Wednesday, June 22, 2016

Walking in Xenia

I drove two days from Saint Paul to a hotel in Beavercreek, Ohio in order to do a walk in Xenia, Ohio. I only had X left in my Walking the USA from A-Z. By the rules of this I could have substituted any other walk for X, but really wanted to do the X. I really wanted to do this walk in April when the weather was cooler, but those days got away from me. Instead I found myself in Ohio in the midst of a heat wave in that part of the US.

Sunday morning was to be in the low 80s so I set out by 9 AM or so to do the last few miles to Xenia. I found the hotel where the walk box was held and was graciously helped. However, I was so very glad I did not stay there as the hotel smelled badly of cigarette smoke.

In reading before the walk I found out Xenia got its name at the suggestion of an early visitor/settler who said he felt the people there were very hospitable and Xenia is the Greek word for that.


Other reading I had done revealed that the Shawnee Indians called this area "the land of crazy winds." In fact, I learned that Xenia has been hit by tornadoes  29 times. The most devastating on occurred in 1974, the most recent in 1970. Thus I was surprised to find a historic district early in the walk.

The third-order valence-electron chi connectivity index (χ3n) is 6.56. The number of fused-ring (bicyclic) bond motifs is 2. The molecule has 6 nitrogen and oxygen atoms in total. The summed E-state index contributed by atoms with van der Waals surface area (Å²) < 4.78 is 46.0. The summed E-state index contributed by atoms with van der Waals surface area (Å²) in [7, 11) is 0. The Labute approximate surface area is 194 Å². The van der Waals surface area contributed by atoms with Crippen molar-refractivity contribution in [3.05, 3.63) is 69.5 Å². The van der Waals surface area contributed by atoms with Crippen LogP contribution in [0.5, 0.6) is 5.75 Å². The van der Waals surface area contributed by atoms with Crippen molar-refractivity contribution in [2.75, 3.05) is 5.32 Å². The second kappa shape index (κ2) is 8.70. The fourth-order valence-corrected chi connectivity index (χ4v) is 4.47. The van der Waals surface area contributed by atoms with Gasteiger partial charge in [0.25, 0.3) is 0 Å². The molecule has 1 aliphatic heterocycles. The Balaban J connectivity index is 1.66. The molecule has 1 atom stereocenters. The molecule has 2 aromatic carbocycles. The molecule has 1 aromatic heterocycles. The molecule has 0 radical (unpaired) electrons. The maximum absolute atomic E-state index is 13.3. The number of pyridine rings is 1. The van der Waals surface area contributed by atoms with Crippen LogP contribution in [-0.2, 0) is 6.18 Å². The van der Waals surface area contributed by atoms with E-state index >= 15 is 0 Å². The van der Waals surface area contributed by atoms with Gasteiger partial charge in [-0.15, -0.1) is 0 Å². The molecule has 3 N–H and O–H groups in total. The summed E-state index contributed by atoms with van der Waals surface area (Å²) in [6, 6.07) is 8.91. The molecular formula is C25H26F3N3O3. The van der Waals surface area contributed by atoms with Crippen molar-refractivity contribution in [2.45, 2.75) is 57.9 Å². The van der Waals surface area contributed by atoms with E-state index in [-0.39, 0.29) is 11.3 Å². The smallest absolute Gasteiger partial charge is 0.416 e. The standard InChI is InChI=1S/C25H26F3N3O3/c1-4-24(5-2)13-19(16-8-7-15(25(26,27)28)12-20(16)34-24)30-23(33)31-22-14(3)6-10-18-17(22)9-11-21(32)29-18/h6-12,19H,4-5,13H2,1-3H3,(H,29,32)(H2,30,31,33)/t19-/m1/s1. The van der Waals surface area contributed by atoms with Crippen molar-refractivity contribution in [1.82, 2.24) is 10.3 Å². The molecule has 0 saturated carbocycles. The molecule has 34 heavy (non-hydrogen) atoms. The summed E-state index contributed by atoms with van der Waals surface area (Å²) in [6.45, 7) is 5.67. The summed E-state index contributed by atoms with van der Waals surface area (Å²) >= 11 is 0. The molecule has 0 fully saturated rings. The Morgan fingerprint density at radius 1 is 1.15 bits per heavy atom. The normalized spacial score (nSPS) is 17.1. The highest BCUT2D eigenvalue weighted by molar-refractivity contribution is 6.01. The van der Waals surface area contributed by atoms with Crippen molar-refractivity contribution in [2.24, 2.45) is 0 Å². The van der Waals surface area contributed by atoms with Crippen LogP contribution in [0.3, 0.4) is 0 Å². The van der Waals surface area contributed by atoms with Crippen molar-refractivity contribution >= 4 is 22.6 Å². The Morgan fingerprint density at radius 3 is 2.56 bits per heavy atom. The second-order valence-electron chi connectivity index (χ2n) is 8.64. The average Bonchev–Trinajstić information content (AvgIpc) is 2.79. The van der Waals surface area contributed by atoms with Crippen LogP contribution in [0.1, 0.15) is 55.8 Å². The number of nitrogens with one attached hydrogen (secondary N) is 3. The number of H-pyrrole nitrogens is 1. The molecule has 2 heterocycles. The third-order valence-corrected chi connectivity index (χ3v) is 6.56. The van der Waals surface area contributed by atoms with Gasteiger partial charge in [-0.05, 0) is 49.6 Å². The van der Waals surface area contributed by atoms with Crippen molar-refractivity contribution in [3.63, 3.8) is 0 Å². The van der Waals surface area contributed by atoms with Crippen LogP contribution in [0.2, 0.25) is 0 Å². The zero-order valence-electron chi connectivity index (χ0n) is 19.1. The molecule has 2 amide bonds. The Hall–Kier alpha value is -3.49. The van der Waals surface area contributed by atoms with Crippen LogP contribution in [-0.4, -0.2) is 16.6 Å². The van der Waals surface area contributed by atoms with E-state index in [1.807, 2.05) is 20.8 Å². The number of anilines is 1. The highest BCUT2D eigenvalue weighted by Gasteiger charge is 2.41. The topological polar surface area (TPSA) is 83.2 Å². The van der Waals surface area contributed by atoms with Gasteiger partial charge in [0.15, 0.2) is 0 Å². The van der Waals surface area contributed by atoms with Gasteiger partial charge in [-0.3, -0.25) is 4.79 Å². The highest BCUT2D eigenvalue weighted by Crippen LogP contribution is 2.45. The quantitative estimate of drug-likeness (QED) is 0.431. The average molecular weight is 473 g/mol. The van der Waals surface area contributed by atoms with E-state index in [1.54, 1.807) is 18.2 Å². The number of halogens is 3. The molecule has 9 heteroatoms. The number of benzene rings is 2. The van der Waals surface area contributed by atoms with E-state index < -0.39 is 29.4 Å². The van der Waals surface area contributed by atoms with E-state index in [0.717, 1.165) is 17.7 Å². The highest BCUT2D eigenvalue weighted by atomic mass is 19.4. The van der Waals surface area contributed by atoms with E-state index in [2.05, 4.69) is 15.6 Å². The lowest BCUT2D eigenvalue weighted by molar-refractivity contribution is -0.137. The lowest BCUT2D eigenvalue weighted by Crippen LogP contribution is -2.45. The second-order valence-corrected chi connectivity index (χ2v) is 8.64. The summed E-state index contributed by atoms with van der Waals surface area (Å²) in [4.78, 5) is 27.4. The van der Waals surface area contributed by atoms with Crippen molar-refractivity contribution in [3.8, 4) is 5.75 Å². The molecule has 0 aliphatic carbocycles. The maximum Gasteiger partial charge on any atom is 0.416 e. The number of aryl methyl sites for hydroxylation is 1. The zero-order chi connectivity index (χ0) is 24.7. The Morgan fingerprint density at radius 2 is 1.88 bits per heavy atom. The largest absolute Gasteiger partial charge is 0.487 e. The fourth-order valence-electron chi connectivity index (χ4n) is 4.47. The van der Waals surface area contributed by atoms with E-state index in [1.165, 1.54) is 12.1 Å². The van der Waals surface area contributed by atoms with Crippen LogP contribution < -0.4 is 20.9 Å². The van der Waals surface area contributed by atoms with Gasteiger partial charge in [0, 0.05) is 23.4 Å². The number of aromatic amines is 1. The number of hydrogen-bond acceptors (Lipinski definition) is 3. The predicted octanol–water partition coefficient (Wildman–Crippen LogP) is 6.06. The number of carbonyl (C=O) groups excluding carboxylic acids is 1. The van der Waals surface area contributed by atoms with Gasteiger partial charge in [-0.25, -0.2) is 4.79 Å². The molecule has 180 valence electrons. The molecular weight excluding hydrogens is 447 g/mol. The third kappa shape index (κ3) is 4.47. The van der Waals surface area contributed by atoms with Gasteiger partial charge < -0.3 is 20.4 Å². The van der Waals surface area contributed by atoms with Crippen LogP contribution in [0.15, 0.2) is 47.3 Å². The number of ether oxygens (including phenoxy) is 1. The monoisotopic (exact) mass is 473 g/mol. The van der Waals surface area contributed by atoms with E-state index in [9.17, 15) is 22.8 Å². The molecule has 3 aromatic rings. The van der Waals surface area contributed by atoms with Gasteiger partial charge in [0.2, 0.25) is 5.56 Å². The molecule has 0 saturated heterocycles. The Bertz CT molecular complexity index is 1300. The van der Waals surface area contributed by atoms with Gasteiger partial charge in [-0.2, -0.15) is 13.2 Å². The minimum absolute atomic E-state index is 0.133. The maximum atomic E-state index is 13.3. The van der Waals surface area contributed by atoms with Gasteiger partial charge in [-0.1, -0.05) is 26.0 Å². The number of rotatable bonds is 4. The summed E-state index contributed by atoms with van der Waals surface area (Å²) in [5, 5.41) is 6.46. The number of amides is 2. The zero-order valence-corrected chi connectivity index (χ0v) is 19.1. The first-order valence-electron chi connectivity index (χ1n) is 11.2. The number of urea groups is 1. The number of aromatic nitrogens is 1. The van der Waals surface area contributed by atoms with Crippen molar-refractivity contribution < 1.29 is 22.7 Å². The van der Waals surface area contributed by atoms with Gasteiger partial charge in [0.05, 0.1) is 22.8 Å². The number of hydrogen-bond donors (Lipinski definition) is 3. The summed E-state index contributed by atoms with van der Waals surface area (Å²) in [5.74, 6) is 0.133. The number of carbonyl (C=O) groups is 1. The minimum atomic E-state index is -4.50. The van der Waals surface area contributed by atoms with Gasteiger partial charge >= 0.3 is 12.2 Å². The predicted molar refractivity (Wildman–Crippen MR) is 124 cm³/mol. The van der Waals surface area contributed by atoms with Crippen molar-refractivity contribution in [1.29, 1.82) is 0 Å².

I liked the above one very much.

And down the street I found these houses.


It was clear that the combination of the heat and arthritis was not a good one. I was grateful to find Xenia is a city of rocks. I could sit down frequently and relieve the discomfort in my back.

Along the main street of Xenia I came upon a couple of store fronts that now had new businesses.

I am sure readers can figure out what now is sold in this building.

And a bit further up the street I discovered a cat.

The cat was curious about a pedestrian but otherwise appeared to be very comfortable. Obviously the building was air conditioned.

I had to cut the walk short, but found that is legal as long as I am honest about the distance I walked. After returning to my car I drove the route to get the exact kilometers figured out.

Glad I did this. It was an interesting drive back and forth between Minnesota and Ohio.





Wednesday, June 1, 2016

A Visit to the Janow Podlasie Stud Farm

My blog has been silent for a long time. When I got to the place where I would teaching English my computer stopped working. I tried to turn it on for two days without success. Then I had it taken to good computer shop and they thought perhaps the part that mediates between the electrical charge entering the computer and the battery was faulty. They decided not to try to fix it because they thought doing anything with it might void the warranty on my computer. I didn't try the computer again until I was ready to pack it up. It worked just fine then. I wonder if something became loose and taking the back off the computer and then putting it back on jiggled something back in place.

So now I'm back in Minnesota and thus far the computer has been working OK.